Let's Privatise Superannuation.....
A few years ago while serving on the ISI (now FSC) Board, an Australian colleague recently arrived on our shores and appointed to the board, shared a view with me that on his arrival in the NZ market, he got the distinct impression that something was missing. Now, coming from the booming Metropolis of Sydney, he could have been excused that there may have been quite a few things missing relative to his experience in the bigger, faster, and harder Australian market.
To be specific, he was able to identify the missing aspect as a superannuation industry.
Put simply, Australia has one – NZ does not.
In a recent trip to the U.K. and Australia, I was struck by the financial media’s close attention and in-depth reporting of all matters relevant to superannuation, ranging from investment vehicles, administration platforms, taxation, legislation, product providers, and distribution. In fact, all the input factors which comprise a vibrant, dynamic, and vital industry, and which makes an important contribution to industry, commerce, and consumers, in a progressive community.
Returning to NZ to learn that the Retirement Commissioner recommending lifting the age of retirement by 2 years is merely “trying to have people pay more and get less” was a shock.
After all, what has the Commissioner to gain by making such an outrageous suggestion? Forget that some pretty well-qualified authorities have made similar suggestions, and ignore similar moves overseas to seek sustainability of retirement income for aging populations in the OECD territories.
After all, what do these people know when compared with the view expressed by someone in NZ, who is so vastly experienced and familiar with all aspects of a well-structured superannuation model?
Australia has somehow managed to accrue A$1,562,320,000,000 in super funds as at June 2013, and millions of Australian citizens have accrued substantial sums in their personal super accounts (any clues here about the wealth gap between Oz and NZ??), and can look forward to significantly comfortable retirement lifestyles.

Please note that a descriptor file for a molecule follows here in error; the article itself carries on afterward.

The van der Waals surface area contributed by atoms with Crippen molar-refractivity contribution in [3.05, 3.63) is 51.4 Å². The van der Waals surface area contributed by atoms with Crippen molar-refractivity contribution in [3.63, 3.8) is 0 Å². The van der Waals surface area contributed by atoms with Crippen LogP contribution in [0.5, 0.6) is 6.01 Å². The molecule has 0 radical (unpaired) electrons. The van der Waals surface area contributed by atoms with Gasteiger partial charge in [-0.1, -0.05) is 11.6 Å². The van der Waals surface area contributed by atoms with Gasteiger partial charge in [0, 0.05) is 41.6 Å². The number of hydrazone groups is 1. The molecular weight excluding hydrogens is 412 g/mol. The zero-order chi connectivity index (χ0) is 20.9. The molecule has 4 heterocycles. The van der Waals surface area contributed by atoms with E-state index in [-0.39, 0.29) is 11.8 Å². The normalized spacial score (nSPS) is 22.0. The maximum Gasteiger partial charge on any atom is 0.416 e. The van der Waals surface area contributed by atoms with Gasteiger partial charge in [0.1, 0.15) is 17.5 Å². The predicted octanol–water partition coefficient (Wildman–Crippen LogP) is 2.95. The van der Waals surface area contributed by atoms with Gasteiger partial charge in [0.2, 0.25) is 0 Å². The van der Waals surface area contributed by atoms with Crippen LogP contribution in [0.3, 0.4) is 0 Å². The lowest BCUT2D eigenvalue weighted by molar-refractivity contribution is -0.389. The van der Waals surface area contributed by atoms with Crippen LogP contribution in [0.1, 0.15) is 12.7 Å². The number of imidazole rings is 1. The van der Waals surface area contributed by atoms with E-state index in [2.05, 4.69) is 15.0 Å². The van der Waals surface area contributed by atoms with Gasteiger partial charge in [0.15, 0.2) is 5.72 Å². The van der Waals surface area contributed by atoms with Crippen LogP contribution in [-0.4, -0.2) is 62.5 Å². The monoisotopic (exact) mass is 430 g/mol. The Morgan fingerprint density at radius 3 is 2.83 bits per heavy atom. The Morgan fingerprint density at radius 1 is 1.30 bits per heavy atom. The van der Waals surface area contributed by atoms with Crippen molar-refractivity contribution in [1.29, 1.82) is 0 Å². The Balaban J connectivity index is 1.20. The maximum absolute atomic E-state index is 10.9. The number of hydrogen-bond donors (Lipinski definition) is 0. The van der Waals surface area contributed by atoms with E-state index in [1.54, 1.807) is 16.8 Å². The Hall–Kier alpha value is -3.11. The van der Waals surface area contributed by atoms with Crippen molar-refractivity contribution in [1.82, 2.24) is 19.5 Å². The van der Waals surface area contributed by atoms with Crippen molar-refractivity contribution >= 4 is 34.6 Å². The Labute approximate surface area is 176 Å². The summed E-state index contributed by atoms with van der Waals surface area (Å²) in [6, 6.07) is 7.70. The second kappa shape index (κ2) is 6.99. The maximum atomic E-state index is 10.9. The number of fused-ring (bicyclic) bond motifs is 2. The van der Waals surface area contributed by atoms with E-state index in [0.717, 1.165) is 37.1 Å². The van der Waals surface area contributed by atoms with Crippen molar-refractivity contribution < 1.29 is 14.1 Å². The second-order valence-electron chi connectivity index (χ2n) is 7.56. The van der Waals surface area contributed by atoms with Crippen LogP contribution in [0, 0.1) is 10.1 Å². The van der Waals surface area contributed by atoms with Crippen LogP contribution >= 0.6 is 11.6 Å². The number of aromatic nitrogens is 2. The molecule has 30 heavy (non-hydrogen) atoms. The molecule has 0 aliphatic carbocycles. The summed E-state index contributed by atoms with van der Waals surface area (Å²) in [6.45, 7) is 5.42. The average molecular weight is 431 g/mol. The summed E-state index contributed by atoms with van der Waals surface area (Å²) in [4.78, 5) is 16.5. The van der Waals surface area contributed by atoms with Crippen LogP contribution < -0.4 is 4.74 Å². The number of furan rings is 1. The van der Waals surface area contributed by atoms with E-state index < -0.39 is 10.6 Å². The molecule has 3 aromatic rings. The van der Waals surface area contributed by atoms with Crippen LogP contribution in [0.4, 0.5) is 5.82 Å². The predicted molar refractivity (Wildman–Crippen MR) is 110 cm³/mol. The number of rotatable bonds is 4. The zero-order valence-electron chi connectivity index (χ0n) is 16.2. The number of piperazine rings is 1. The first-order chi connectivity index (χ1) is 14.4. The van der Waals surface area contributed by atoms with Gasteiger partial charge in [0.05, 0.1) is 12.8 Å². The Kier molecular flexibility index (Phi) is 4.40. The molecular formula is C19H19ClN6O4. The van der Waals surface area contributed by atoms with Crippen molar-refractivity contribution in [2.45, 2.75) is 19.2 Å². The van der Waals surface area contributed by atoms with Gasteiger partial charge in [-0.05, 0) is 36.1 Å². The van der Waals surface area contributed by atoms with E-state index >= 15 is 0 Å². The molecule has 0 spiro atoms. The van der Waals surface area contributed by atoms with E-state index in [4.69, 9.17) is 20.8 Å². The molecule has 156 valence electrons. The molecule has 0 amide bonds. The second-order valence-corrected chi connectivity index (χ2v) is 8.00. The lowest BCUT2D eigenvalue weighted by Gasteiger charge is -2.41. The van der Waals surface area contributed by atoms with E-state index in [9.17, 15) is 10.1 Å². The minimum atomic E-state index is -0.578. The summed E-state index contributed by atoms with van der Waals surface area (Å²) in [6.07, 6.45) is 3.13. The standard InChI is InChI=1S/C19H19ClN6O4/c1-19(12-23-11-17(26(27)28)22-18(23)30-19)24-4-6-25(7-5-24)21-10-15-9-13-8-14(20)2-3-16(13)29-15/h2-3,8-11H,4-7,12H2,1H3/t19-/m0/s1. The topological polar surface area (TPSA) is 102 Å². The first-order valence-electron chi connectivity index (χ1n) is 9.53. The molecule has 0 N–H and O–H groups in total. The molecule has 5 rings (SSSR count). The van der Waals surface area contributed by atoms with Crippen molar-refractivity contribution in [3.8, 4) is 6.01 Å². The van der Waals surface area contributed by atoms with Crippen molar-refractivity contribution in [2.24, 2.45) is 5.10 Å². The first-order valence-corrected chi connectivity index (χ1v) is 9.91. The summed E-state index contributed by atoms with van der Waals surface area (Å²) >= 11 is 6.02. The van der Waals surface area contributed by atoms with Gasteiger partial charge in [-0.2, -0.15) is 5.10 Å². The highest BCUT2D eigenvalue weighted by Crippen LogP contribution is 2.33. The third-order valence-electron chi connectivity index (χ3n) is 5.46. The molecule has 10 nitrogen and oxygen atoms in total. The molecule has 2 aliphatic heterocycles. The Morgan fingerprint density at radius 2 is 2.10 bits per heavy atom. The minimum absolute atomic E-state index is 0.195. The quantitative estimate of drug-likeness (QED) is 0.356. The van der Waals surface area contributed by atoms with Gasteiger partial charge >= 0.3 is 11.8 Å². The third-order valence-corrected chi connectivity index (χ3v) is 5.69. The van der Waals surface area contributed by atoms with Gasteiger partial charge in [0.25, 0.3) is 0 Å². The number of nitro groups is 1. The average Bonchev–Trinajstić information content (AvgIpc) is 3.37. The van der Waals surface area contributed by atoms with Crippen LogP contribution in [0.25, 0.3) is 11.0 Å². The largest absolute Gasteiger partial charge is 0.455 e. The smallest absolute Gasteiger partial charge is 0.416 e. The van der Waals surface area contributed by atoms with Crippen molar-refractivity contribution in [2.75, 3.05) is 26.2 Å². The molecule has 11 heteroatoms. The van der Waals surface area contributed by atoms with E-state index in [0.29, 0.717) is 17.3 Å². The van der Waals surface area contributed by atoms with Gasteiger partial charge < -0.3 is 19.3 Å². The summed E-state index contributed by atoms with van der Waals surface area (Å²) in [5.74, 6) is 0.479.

Of course, the Australians – and others – long ago realised that government has little or no business in the provision of retirement income. Establishing private superannuation funds was, and still is, intended to shift the burden for the provision of retirement income away from the state and into the hands of private enterprise. Successive U.K. governments tried various models, shapes, and combinations, but no British government has proved to be a successful, sustainable, and viable provider of long-term retirement income.
Now poking a stick at the PM for accusing the Retirement Commissioner of conspiracy to deprive consumers is bound to attract howls of derision from right-wing supporters and some academic theorists.
And I admit to not being a dedicated fan of Friedman’s Chicago School of Economics or of unfettered free market capitalism – the U.S. government expropriating my AIG shares without compensation cured me of that view once and for all, thanks a bunch.
But levelling such accusations at the Retirement Commissioner truly beggars belief.
Apart from the complete lack of personal motive for making such a recommendation, the Retirement Commissioner’s position is entirely supportable and arguable, and to dismiss it without more appropriate and considered examination is entirely imprudent.